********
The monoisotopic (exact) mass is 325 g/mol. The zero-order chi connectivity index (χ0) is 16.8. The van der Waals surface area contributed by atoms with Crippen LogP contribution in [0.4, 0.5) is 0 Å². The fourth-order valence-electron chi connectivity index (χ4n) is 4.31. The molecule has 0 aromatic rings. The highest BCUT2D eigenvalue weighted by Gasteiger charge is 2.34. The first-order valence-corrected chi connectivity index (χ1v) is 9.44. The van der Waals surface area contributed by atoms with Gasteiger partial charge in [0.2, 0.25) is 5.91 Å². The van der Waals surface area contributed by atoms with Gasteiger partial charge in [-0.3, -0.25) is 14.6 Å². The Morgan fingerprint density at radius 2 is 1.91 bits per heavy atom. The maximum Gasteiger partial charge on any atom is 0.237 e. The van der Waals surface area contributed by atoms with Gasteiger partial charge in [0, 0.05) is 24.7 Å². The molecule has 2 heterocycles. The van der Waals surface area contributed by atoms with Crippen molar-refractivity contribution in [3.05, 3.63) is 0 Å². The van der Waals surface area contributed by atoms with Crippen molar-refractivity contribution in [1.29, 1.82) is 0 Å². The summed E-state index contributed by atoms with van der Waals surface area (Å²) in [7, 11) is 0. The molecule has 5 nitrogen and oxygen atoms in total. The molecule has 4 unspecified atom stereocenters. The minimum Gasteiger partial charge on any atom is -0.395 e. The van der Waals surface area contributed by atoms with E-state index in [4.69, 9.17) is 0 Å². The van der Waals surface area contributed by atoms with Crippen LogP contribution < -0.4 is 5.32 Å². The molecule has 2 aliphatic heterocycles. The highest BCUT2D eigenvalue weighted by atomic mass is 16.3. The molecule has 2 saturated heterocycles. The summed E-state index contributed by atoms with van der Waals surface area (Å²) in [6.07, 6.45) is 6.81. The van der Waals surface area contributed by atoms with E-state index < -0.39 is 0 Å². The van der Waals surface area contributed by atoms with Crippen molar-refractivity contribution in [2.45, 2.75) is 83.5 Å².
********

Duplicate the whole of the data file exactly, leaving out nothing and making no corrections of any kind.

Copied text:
The monoisotopic (exact) mass is 325 g/mol. The zero-order chi connectivity index (χ0) is 16.8. The van der Waals surface area contributed by atoms with Crippen LogP contribution in [0.4, 0.5) is 0 Å². The fourth-order valence-electron chi connectivity index (χ4n) is 4.31. The molecule has 0 aromatic rings. The highest BCUT2D eigenvalue weighted by Gasteiger charge is 2.34. The first-order valence-corrected chi connectivity index (χ1v) is 9.44. The van der Waals surface area contributed by atoms with Gasteiger partial charge in [0.2, 0.25) is 5.91 Å². The van der Waals surface area contributed by atoms with Gasteiger partial charge in [-0.3, -0.25) is 14.6 Å². The Morgan fingerprint density at radius 2 is 1.91 bits per heavy atom. The maximum Gasteiger partial charge on any atom is 0.237 e. The van der Waals surface area contributed by atoms with Gasteiger partial charge in [0, 0.05) is 24.7 Å². The molecule has 2 heterocycles. The van der Waals surface area contributed by atoms with Crippen molar-refractivity contribution in [3.05, 3.63) is 0 Å². The van der Waals surface area contributed by atoms with Crippen molar-refractivity contribution in [1.29, 1.82) is 0 Å². The summed E-state index contributed by atoms with van der Waals surface area (Å²) in [7, 11) is 0. The molecule has 5 nitrogen and oxygen atoms in total. The molecule has 4 unspecified atom stereocenters. The minimum Gasteiger partial charge on any atom is -0.395 e. The van der Waals surface area contributed by atoms with E-state index in [4.69, 9.17) is 0 Å². The van der Waals surface area contributed by atoms with Crippen LogP contribution < -0.4 is 5.32 Å². The molecule has 2 aliphatic heterocycles. The highest BCUT2D eigenvalue weighted by atomic mass is 16.3. The molecule has 2 saturated heterocycles. The summed E-state index contributed by atoms with van der Waals surface area (Å²) in [6.07, 6.45) is 6.81. The van der Waals surface area contributed by atoms with E-state index < -0.39 is 0 Å². The van der Waals surface area contributed by atoms with Crippen molar-refractivity contribution in [2.45, 2.75) is 83.5 Å².